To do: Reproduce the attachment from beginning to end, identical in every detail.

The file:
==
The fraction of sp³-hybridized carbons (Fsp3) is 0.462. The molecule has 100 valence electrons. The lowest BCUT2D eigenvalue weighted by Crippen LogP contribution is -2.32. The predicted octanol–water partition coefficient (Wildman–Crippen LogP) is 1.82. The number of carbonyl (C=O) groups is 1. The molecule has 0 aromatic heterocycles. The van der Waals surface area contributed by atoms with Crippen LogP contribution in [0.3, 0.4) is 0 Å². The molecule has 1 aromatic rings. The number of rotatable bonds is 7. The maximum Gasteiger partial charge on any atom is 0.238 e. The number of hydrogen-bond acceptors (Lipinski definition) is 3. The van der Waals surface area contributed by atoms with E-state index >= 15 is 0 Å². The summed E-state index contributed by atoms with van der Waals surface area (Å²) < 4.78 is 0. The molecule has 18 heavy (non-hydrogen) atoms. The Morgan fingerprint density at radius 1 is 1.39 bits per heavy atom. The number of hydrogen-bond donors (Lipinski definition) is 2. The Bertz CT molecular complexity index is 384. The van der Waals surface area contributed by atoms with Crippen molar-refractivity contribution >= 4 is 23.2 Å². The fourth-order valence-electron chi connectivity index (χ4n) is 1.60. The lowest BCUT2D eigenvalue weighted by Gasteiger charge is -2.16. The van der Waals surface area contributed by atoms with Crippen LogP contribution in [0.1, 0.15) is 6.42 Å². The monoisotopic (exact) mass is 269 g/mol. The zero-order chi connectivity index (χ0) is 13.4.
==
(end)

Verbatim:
The fraction of sp³-hybridized carbons (Fsp3) is 0.462. The molecule has 100 valence electrons. The lowest BCUT2D eigenvalue weighted by Crippen LogP contribution is -2.32. The predicted octanol–water partition coefficient (Wildman–Crippen LogP) is 1.82. The number of carbonyl (C=O) groups is 1. The molecule has 0 aromatic heterocycles. The van der Waals surface area contributed by atoms with Crippen LogP contribution in [0.3, 0.4) is 0 Å². The molecule has 1 aromatic rings. The number of rotatable bonds is 7. The maximum Gasteiger partial charge on any atom is 0.238 e. The number of hydrogen-bond acceptors (Lipinski definition) is 3. The van der Waals surface area contributed by atoms with E-state index >= 15 is 0 Å². The summed E-state index contributed by atoms with van der Waals surface area (Å²) < 4.78 is 0. The molecule has 18 heavy (non-hydrogen) atoms. The Morgan fingerprint density at radius 1 is 1.39 bits per heavy atom. The number of hydrogen-bond donors (Lipinski definition) is 2. The Bertz CT molecular complexity index is 384. The van der Waals surface area contributed by atoms with Crippen molar-refractivity contribution >= 4 is 23.2 Å². The fourth-order valence-electron chi connectivity index (χ4n) is 1.60. The lowest BCUT2D eigenvalue weighted by Gasteiger charge is -2.16. The van der Waals surface area contributed by atoms with Crippen LogP contribution in [0.1, 0.15) is 6.42 Å². The monoisotopic (exact) mass is 269 g/mol. The zero-order chi connectivity index (χ0) is 13.4.